New research estimates that every year more than 2 million women around the world have stillborn babies, yet there's little research done on how to fix the problem. In America, while there's constant talk about protecting unborn babies, few people want to focus on the public health problems that lead to stillbirths.
The Associated Press reports that a new study funded by Save the Children, the World Health Organization, and the Bill & Melinda Gates Foundation, found that the number of stillbirths could range from 2.1 million to 3.8 million worldwide, but not enough data is collected to even know how big the problem is. Researchers came up with the figures using reported statistics from 33 countries and modeled estimates for the 160 other countries where no information was available. They believe there are more stillbirths than children killed by malaria and AIDS combined.
Most stillbirths are happening in developing countries due to delivery complications, maternal infections, fetal growth problems, and congenital abnormalities. Yet some developed countries, including the United States, still have a troublingly high number of stillbirths, and the reason isn't clear. Two years ago, the American College of Obstetricians and Gynecologists called for doctors to perform more autopsies on stillborn babies, but since few insurance plans cover this and doctors understandably don't want to pester grieving parents, not many take place.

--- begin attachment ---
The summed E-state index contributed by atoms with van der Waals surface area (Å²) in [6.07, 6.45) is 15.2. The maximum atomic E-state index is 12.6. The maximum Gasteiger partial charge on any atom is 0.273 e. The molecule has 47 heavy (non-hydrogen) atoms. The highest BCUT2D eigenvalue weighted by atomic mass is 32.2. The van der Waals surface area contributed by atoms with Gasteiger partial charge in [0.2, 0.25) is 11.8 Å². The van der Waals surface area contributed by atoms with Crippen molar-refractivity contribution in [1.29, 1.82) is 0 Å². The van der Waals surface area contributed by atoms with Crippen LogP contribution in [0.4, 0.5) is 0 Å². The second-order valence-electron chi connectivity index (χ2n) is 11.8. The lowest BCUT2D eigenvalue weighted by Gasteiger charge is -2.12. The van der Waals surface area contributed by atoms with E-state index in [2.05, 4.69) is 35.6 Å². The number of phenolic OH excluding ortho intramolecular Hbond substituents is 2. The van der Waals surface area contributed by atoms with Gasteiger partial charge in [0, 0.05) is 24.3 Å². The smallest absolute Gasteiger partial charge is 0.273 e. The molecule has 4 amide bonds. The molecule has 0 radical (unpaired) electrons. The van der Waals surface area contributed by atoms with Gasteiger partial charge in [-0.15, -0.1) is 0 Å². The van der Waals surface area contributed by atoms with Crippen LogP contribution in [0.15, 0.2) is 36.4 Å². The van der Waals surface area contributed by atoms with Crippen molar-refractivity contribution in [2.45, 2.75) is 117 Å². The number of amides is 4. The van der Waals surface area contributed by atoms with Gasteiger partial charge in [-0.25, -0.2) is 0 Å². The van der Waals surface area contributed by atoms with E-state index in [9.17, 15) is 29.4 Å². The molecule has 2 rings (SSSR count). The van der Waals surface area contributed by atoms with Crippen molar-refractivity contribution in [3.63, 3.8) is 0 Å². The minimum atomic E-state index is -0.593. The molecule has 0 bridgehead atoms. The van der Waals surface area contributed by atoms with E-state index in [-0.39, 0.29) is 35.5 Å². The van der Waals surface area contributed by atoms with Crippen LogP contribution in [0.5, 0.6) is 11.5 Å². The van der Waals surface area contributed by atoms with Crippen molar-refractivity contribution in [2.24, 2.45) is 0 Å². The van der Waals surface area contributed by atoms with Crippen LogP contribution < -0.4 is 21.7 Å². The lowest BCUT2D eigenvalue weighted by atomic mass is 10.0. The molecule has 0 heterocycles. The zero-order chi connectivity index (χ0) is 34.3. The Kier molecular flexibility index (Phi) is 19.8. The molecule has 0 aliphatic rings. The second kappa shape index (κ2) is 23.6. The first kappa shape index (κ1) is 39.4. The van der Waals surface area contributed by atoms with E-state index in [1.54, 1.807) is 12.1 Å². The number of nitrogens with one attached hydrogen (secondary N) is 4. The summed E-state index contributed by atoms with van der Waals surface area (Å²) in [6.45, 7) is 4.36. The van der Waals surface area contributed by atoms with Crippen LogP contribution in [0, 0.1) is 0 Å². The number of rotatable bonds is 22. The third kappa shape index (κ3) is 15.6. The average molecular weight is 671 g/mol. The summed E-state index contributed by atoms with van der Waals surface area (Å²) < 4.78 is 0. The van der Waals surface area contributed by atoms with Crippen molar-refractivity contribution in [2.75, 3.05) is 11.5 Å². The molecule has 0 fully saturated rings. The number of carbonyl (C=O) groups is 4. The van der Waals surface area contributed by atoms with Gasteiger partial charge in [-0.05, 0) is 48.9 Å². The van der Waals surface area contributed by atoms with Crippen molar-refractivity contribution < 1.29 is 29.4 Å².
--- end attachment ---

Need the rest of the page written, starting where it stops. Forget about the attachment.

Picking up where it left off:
Experts say the stillbirth rate hasn't been dropping off as much as was expected in the U.S., Britain, and France. The U.S. has a relatively low stillbirth rate, but the estimates still highlight the shortcomings of our healthcare system:
Finland and Singapore had the lowest stillbirth rates worldwide - two per 1,000 births - while Nigeria and Pakistan were at the bottom of the list, with 42 and 47 stillbirths, respectively, per 1,000 births. In the U.S., there were six per 1,000 births, though the rate is nearly double for blacks.
The report estimated that many stillbirths could be prevented worldwide if women had access to better obstetric care and were treated for conditions like diabetes, high blood pressure, and syphilis. Gary Darmstadt of the Bill & Melinda Gates Foundation says "If all we did was to provide good-quality care during childbirth, at a cost of less than $1 per head, we could avert 1.4 million deaths of mothers, (babies) and stillbirths." In the U.S. we already have the technology to provide better care, but proper medical treatment still isn't as widely available as it should be.
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